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The Secret Sex Rituals Of Ancient Greece That Inspired Your Taste In Movies

Por: María Isabel Carrasco Cara Chards 25 de septiembre de 2017

Who doesn’t love watching amazing epic films set in ancient times? These historical movies depicting the amazing tales of Greek mythology and its heroes take us into a world that might seem too far from our reality. We could even consider them as products from an enticing realm of fantasy. Nevertheless, our connection to those times goes far beyond the world of entertainment. Many essential parts of our lifestyle are derived from Ancient Greek traditions: philosophy, democracy, the modern conception of medicine, you name it. Although these were also influenced by earlier cultures and practices, there's no doubt that the Greeks shaped many ideas and views on our humanity. Even concepts we believe to be modern can be traced back to that era of innovations. And, believe it or not, cinema is one of them.

The Triumph of Pan - Nicolas Poussin

The first connection between cinema and Greek traditions comes from Plato's allegory of the cave. You know the story: humanity is held captive in a cave, and for them everything inside it is their only reality. They can't move well, and behind and above them there's a fire that projects the shadows of all passing objects on the wall in front of them. They don't know whether they're seeing an illusion or a representation. They take everything they see as real. This part of the allegory introduces an important part of cinema: the projection of objects, as well as the representation of a reality that mimics our own. But besides this clear connection, there's another one that's not as mentioned, and it derives —as life itself— from the pleasures of sexuality.

Bacchanal - Auguste Léveque

As you know the Ancient Greeks had a polytheistic religion, and each deity represented and reigned over a particular aspect of life. So, their way of honoring them was through rituals based on the deity's nature. One of the most important rituals people celebrated was to worship the famous Olympian god Dionysus. This deity had several festivities and rituals in his honor, being the Bacchanal or Dionysian Mysteries the most important one. As records show, these were religious rituals in which participants ingested intoxicating substances to induce a trance state. Let’s remember that among the many concepts this deity represented, Dionysus was the God of wine. In that way, worshipers consumed beverages that would reduce or remove their inhibitions. Thus the social restraints would disappear, and they would return to their most natural and instinctive state. According to the texts documenting these festivities or rituals, once the inhibition vanished, people would engage in free dancing and sexual activities that most of the time ended in orgies.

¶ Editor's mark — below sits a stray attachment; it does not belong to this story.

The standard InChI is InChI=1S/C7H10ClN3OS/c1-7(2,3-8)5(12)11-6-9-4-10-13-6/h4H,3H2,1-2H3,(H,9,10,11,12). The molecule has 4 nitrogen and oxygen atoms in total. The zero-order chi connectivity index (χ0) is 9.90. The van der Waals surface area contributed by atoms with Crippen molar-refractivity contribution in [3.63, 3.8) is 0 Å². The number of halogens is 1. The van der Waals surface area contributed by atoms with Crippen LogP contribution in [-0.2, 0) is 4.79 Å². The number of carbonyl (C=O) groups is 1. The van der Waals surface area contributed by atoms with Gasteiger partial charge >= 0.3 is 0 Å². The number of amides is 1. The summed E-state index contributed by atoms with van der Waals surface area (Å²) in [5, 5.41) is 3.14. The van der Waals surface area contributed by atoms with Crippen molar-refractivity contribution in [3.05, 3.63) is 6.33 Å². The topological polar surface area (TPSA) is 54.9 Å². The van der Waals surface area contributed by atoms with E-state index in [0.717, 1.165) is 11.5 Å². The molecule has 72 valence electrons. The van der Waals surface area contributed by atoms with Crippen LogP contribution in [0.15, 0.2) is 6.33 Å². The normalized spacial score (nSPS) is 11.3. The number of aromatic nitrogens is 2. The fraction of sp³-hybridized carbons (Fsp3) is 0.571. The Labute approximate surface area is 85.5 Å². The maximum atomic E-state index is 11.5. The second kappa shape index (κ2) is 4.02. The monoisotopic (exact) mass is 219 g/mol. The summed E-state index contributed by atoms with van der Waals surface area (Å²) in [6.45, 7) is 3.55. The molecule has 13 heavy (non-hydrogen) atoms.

Bacchanal - Peter Paul Rubens

However, the importance of the ritual wasn’t really focused on sexual activities but on what they represented: the return to humanity’s most primitive state. Most importantly, these festivities are the foundations of the storytelling narratives we now enjoy in theater and cinema. Dionysus is also known as the god of theater because it was through his rituals that theater as we know it began. According to Nadja Berberović in her paper "Ritual, Myth, and Tragedy: Origins of Theatre in Dionysian Rites," rituals were understood as a moment in which participants were transported to the stories of their deities. In that way, the representations of these passages or religious episodes were seen as gates to the spiritual world and ways to reach holiness (of course, not in the Christian way).

La Reine Bacchanal - Fritz Zuber-Buhler

Soon, to make these rituals more realistic, so that the attendees would relate more to the stories, performers started including music, dances, and more complex dialogues, creating the core essence of the dramatic discipline and storytelling we still enjoy in films and theater. The worship of Dionysus not only gave us the impressive origins of theater, but also gave us a particular way of telling stories to make them more believable. Remember what I said about the idea of the projection as an understanding of reality in Plato's allegory? In a way, these narratives evolved into something so polished and refined that, even though we know they are mere representations, for a short period of time these narratives enshroud our minds, so we end up merging our conception of reality with that of those representations. This is what happens with cinema: we take the images and stories depicted for real. It's no wonder that most of the movies we consider to be good are those that move us and make us relate to them, no matter if they’re fantasy. So, yes, I’d say Dionysus shaped our taste in cinema.


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